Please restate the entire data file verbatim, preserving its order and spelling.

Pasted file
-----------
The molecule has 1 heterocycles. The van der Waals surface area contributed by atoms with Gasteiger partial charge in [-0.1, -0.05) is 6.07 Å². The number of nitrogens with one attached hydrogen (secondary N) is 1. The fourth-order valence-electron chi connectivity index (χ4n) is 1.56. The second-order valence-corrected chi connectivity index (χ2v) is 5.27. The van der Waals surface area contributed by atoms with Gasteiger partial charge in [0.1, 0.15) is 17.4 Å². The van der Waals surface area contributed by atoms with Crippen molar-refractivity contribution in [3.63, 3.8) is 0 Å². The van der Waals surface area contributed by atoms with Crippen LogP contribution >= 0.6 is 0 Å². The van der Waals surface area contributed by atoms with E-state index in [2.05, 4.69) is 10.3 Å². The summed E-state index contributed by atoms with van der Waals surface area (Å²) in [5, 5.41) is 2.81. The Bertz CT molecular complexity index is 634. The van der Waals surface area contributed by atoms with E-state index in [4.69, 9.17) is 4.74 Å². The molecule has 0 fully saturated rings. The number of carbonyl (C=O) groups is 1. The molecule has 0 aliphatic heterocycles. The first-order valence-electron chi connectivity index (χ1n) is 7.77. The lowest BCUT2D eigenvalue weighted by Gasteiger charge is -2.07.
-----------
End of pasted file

The molecule has 1 heterocycles. The van der Waals surface area contributed by atoms with Gasteiger partial charge in [-0.1, -0.05) is 6.07 Å². The number of nitrogens with one attached hydrogen (secondary N) is 1. The fourth-order valence-electron chi connectivity index (χ4n) is 1.56. The second-order valence-corrected chi connectivity index (χ2v) is 5.27. The van der Waals surface area contributed by atoms with Gasteiger partial charge in [0.1, 0.15) is 17.4 Å². The van der Waals surface area contributed by atoms with Crippen molar-refractivity contribution in [3.63, 3.8) is 0 Å². The van der Waals surface area contributed by atoms with Crippen LogP contribution >= 0.6 is 0 Å². The van der Waals surface area contributed by atoms with E-state index in [2.05, 4.69) is 10.3 Å². The summed E-state index contributed by atoms with van der Waals surface area (Å²) in [5, 5.41) is 2.81. The Bertz CT molecular complexity index is 634. The van der Waals surface area contributed by atoms with E-state index in [4.69, 9.17) is 4.74 Å². The molecule has 0 fully saturated rings. The number of carbonyl (C=O) groups is 1. The molecule has 0 aliphatic heterocycles. The first-order valence-electron chi connectivity index (χ1n) is 7.77. The lowest BCUT2D eigenvalue weighted by Gasteiger charge is -2.07.